There’s not much that’s more essential than the air we breathe. But our constant inhaling can have negative health effects if we don’t live in one of the cleanest cities in America. While air pollution exists almost everywhere in this post-Industrial Revolution world, it’s often most widespread in well-populated metropolitan areas.
Individual pollutants, such as ozone levels (smog) and particle pollution—or soot—reach the highest levels in the air of the most polluted cities in the US, as the map below shows. In addition to the two most common pollutants, the map contains other types of air pollution like carbon monoxide and lead, along with nitrogen and sulfur dioxide.
View Outdoor Air Quality in the U.S. in a full screen map
Use the map to review the cities with the highest and lowest pollutants, including the 4th highest daily max 8-hour average of ozone levels in the year or the mean PM2.5 weighted by calendar quarter for the year. Or, read on to see what we’ve discovered in the EPA’s data.
While there are many air pollutants (carbon monoxide, lead, nitrogen oxides, and sulfur oxides), two types are more common, especially in cities. One of the most widespread is ozone pollution, otherwise known as smog.
Breathing in smog irritates and inflames the lungs. Unfortunately, more smog or ozone can be found in the air of the following metropolitan areas than anywhere else in the U.S.
- Riverside-San Bernardino-Ontario, CA – 0.125 ppm
- Los Angeles-Long Beach-Anaheim, CA – 0.124
- Bakersfield, CA – 0.101
- Fresno, CA – 0.09
- Phoenix-Mesa-Scottsdale, AZ – 0.087
- Denver-Aurora-Lakewood, CO – 0.087
- Sacramento–Roseville–Arden-Arcade, CA – 0.086
- Madera, CA – 0.085
- Oxnard-Thousand Oaks-Ventura, CA – 0.085
- Hanford-Corcoran, CA – 0.084
The EPA maintains standards for ozone pollutants and measures a couple of different ways. The results are described in parts per million (ppm). To avoid anomalies, the EPA looks at the 4th highest daily max 8-hour average in the year and sets the standard at 0.07 ppm. All of the top 10 are well beyond that mark and a whopping 70 U.S. cities are above that EPA standard.
Riverside-San Bernardino-Ontario, California area is the dirtiest city in America, at least where smog is concerned. But this isn’t the only Golden State location with abysmally high ozone levels. Home to eight of the top locations, including the four highest, California is one of the most polluted states in the US—and it’s also in the country’s dirtiest region.
Continuing the trend in the western U.S., the Denver-Aurora-Lakewood area ranks high in smog. As does the more southern of the same region (the Phoenix-Mesa-Scottsdale area). Breathing in either smog or soot can increase the risk of lower newborn birth weight, so let’s move on to the second most common air pollutant.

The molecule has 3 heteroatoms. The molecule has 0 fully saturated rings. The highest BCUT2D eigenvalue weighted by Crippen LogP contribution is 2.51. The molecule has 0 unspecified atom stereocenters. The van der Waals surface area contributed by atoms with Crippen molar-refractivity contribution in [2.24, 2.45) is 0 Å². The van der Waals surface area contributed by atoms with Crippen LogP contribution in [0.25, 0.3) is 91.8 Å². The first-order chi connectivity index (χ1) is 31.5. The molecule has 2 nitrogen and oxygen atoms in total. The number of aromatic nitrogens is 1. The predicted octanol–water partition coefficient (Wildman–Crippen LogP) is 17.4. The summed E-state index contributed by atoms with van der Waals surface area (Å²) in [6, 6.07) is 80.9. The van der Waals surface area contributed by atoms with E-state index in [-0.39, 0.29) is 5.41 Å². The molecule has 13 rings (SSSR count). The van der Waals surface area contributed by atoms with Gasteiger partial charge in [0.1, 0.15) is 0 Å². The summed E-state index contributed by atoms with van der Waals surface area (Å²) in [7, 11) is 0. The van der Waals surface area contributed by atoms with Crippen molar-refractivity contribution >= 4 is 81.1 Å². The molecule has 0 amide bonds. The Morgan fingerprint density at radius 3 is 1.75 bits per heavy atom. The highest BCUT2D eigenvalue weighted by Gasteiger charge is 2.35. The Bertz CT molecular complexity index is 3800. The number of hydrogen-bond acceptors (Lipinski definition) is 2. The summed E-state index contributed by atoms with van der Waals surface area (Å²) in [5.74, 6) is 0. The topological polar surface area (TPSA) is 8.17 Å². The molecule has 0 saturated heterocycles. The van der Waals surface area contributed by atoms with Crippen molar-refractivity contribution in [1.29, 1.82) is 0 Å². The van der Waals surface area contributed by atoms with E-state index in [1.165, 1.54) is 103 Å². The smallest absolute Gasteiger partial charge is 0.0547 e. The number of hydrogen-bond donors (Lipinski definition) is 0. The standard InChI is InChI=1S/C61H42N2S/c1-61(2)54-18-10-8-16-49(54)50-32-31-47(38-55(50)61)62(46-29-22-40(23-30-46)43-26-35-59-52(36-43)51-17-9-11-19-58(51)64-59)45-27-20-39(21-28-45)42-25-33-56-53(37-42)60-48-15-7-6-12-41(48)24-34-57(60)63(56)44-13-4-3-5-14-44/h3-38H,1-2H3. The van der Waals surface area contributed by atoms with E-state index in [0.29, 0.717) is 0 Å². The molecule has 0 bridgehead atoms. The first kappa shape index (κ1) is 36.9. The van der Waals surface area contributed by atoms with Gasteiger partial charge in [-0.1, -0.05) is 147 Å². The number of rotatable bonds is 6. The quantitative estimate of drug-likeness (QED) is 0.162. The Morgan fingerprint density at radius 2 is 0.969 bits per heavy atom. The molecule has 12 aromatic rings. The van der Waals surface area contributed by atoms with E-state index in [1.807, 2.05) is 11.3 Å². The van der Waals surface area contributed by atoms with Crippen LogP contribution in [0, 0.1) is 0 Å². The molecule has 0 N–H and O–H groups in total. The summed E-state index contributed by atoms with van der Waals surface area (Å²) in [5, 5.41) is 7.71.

When it comes to particle pollution (PM2.5, also known as soot), the EPA recommends no more than a 12 ug/m3 mean weighted by calendar quarter for the year. However, 23 cities across the U.S. surpass that—and ten cities’ particles are at far greater levels than the EPA advises, as you’ll see on the table below.
|City||State||PM2.5 Weighted Annual Mean (ug/m3)|
|Los Angeles-Long Beach-Anaheim||CA||15.9|
Once again, Californian cities dominate the charts. Eight of the sootiest are located in California, including many of the top smoggiest cities we mentioned earlier (Bakersfield, Fresno, Hanford-Corcoran, Madera, Sacramento–Roseville–Arden-Arcade, and Los Angeles-Long Beach-Anaheim), along with new additions like San Diego-Carlsbad and Chico.
But none of these cities are #1. That title belongs to Eugene, Oregon, which is nearly double the EPA’s standards.
On a higher note, there are also cities with air quality levels far better than the EPA’s recommendations on the map. Take ozone, of which Urban Honolulu, Hawaii and Santa Cruz-Watsonville, California have the best levels, .045 and .048 ppm, respectively.
The ozone levels of Keene, New Hampshire, Bellingham, Washington, and Claremont-Lebanon, New Hampshire-Vermont are similarly high (.050 ppm). Meanwhile, Minot, North Dakota’s .051 ppm is nearly as good, along with eight cities of .052 ppm, which you can find on the map.
The same goes for particle pollution, which the EPA advises no more than 12 ug/m3:
- Manchester-Nashua, NH – 3.00 ug/m3
- Dickinson, ND – 3.60
- Rock Springs, WY – 3.60
- Wilmington, NC – 3.70
- Urban Honolulu, HI – 3.90
- Laconia, NH – 4.10
- Claremont-Lebanon, NH-VT – 4.30
- Corning, NY – 4.40
- Brainerd, MN – 4.40
- Cambridge, MD – 4.40
- Brookings, SD – 4.40
You’ll notice Honolulu, Hawaii and Claremont-Lebanon, New Hampshire have some of the better levels of both smog and soot.
That’s it for the cities with the best and worst air pollution in the U.S. Switching gears from air to recycling, be sure to check out the Most and Least Environmentally Friendly Countries.